The Tribunal cannot take into consideration the [Buyer]'s argument that the parties offset the debts under a different contract and Appendix to it by writing off the debt of the [Seller]'s daughter company. The [Buyer]'s statement that this offsetting of debts was made in accordance with Clause 5.2 of the contract cannot be found reasonable. Pursuant to Clause 5.2 of the contract, the [Buyer] could offset the payment for the goods only upon [Seller]'s agreement. However, as established at the proceeding, the [Seller] did not sign either the contract to which the [Buyer] refers, or any Appendix to it. Nor did the [Seller] agree to or ratify this offsetting [of debts] by the [Buyer]. The [Seller] explained that he refused to offset the said sum because, although the enterprise signing the contract and Appendix to it was a daughter company of the [Seller]'s firm; however, being a legal entity, it must be independently liable for its contractual obligations.
For the above stated reasons and taking into account that, based on Articles 53 and 54 CISG, it is an obligation of the Respondent as a buyer to pay the price of goods set in the contract, the Tribunal sustains the [Seller]'s claim to recover the sum in arrears from the [Buyer].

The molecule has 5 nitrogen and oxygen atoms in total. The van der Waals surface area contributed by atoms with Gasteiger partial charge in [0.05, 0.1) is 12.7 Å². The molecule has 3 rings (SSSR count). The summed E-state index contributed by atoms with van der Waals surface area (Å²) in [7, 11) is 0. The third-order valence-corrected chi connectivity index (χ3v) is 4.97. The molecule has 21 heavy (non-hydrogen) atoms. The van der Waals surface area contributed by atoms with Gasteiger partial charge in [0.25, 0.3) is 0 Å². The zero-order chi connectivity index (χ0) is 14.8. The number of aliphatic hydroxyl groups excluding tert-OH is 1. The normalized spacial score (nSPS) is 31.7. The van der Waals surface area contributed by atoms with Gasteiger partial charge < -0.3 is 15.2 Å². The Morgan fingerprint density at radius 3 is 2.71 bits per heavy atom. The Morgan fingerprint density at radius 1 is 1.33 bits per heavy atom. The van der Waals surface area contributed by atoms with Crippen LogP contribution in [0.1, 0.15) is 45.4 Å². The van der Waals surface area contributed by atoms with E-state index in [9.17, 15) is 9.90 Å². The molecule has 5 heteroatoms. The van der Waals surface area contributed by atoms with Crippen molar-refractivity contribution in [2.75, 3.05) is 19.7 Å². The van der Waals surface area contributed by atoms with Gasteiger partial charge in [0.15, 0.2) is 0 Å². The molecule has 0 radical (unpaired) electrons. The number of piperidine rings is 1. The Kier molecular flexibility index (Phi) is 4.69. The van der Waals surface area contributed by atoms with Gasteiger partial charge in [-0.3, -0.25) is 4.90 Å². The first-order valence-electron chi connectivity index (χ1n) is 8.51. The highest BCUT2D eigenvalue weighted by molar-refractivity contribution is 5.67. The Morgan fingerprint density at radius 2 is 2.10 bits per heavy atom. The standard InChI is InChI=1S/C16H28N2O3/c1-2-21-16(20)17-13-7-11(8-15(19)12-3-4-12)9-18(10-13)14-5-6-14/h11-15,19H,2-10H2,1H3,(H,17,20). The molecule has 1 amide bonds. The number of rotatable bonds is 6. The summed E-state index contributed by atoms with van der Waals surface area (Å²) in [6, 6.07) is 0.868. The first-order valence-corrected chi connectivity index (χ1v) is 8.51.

3.5 When arbitrating the [Seller]'s claim to recover penalties from the [Buyer], the Tribunal took into consideration the following circumstances.
The [Seller]'s claim of penalties is based on Clause 5.6 of the contract. According to [Clause 5.6], in case of a delay in payment the [Buyer] shall pay penalties to the [Seller]. [The amount of penalties] is set at 0.05% for each day of delay in payment. The terms of payment are set forth in Clause 5.2.
The [Buyer] did not fully acknowledge the amount of penalties claimed by the [Seller]. The [Buyer] argued that the penalties due should not exceed the amount agreed upon by the parties in the protocol of 5 April 1999. However, the Tribunal disagrees with the [Buyer]'s opinion because the rest of the penalties claimed by the [Seller] are computed in accordance with the terms of the contract. At the same time, it is impossible to ignore the fact that the amount of penalties set in the contract (18% annually) is 1.5 times the median bank interest rate for short-term loans issued by Russian banks in US dollars (12% annually). [The data on the median bank interest rate] are provided by the Bank of Russia. In the Tribunal's opinion, this amount of penalties, claimed by the [Seller] in addition to the sum acknowledged by the [Buyer], is excessive. Article 330 of the Russian Federation Civil Code categorized penalties as a form of damages. Article 333 of the Russian Federation Civil Code allows the court to reduce the sum of damages if they are excessive. Thus, the Tribunal finds it reasonable to reduce the amount of penalties claimed by the [Seller] by one third.